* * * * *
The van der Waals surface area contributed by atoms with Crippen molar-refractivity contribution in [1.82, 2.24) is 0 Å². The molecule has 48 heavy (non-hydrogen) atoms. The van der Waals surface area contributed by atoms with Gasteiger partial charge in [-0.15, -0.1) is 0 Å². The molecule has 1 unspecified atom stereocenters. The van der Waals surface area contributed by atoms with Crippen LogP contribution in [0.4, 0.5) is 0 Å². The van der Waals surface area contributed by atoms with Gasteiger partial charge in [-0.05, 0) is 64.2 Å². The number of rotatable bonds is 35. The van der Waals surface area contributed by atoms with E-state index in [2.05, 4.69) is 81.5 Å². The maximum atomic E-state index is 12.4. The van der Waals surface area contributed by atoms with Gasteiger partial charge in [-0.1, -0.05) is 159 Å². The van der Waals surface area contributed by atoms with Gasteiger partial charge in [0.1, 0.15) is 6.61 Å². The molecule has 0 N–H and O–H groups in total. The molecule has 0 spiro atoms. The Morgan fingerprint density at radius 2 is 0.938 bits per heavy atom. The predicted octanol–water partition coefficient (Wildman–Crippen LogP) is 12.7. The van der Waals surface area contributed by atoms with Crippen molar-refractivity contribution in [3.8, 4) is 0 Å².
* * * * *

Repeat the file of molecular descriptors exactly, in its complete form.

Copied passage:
The van der Waals surface area contributed by atoms with Crippen molar-refractivity contribution in [1.82, 2.24) is 0 Å². The molecule has 48 heavy (non-hydrogen) atoms. The van der Waals surface area contributed by atoms with Gasteiger partial charge in [-0.15, -0.1) is 0 Å². The molecule has 1 unspecified atom stereocenters. The van der Waals surface area contributed by atoms with Crippen LogP contribution in [0.4, 0.5) is 0 Å². The van der Waals surface area contributed by atoms with Gasteiger partial charge in [-0.05, 0) is 64.2 Å². The number of rotatable bonds is 35. The van der Waals surface area contributed by atoms with E-state index in [2.05, 4.69) is 81.5 Å². The maximum atomic E-state index is 12.4. The van der Waals surface area contributed by atoms with Gasteiger partial charge in [-0.1, -0.05) is 159 Å². The van der Waals surface area contributed by atoms with Gasteiger partial charge in [0.1, 0.15) is 6.61 Å². The molecule has 0 N–H and O–H groups in total. The molecule has 0 spiro atoms. The Morgan fingerprint density at radius 2 is 0.938 bits per heavy atom. The predicted octanol–water partition coefficient (Wildman–Crippen LogP) is 12.7. The van der Waals surface area contributed by atoms with Crippen molar-refractivity contribution in [3.8, 4) is 0 Å².